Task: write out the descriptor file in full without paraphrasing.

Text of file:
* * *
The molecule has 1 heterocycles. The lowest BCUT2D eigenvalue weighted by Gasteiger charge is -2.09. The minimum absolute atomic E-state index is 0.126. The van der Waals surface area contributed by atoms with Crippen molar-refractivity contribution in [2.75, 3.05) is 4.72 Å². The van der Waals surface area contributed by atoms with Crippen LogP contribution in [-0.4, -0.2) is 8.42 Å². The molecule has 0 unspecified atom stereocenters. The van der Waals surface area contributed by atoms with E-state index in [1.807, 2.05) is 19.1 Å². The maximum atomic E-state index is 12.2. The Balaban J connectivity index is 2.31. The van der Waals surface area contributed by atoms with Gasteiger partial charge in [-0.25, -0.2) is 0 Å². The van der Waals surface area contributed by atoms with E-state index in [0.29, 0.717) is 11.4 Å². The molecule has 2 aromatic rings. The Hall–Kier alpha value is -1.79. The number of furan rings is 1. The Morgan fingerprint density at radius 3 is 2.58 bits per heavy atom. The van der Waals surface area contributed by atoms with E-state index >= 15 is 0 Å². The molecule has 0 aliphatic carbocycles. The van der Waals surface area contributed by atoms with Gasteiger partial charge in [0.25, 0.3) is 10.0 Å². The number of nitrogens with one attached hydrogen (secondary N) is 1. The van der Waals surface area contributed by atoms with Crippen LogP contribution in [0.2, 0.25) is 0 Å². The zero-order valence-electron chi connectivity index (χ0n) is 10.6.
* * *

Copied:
The molecule has 1 heterocycles. The lowest BCUT2D eigenvalue weighted by Gasteiger charge is -2.09. The minimum absolute atomic E-state index is 0.126. The van der Waals surface area contributed by atoms with Crippen molar-refractivity contribution in [2.75, 3.05) is 4.72 Å². The van der Waals surface area contributed by atoms with Crippen LogP contribution in [-0.4, -0.2) is 8.42 Å². The molecule has 0 unspecified atom stereocenters. The van der Waals surface area contributed by atoms with E-state index in [1.807, 2.05) is 19.1 Å². The maximum atomic E-state index is 12.2. The Balaban J connectivity index is 2.31. The van der Waals surface area contributed by atoms with Gasteiger partial charge in [-0.25, -0.2) is 0 Å². The van der Waals surface area contributed by atoms with E-state index in [0.29, 0.717) is 11.4 Å². The molecule has 2 aromatic rings. The Hall–Kier alpha value is -1.79. The number of furan rings is 1. The Morgan fingerprint density at radius 3 is 2.58 bits per heavy atom. The van der Waals surface area contributed by atoms with E-state index >= 15 is 0 Å². The molecule has 0 aliphatic carbocycles. The van der Waals surface area contributed by atoms with Gasteiger partial charge in [0.25, 0.3) is 10.0 Å². The number of nitrogens with one attached hydrogen (secondary N) is 1. The van der Waals surface area contributed by atoms with Crippen LogP contribution in [0.2, 0.25) is 0 Å². The zero-order valence-electron chi connectivity index (χ0n) is 10.6.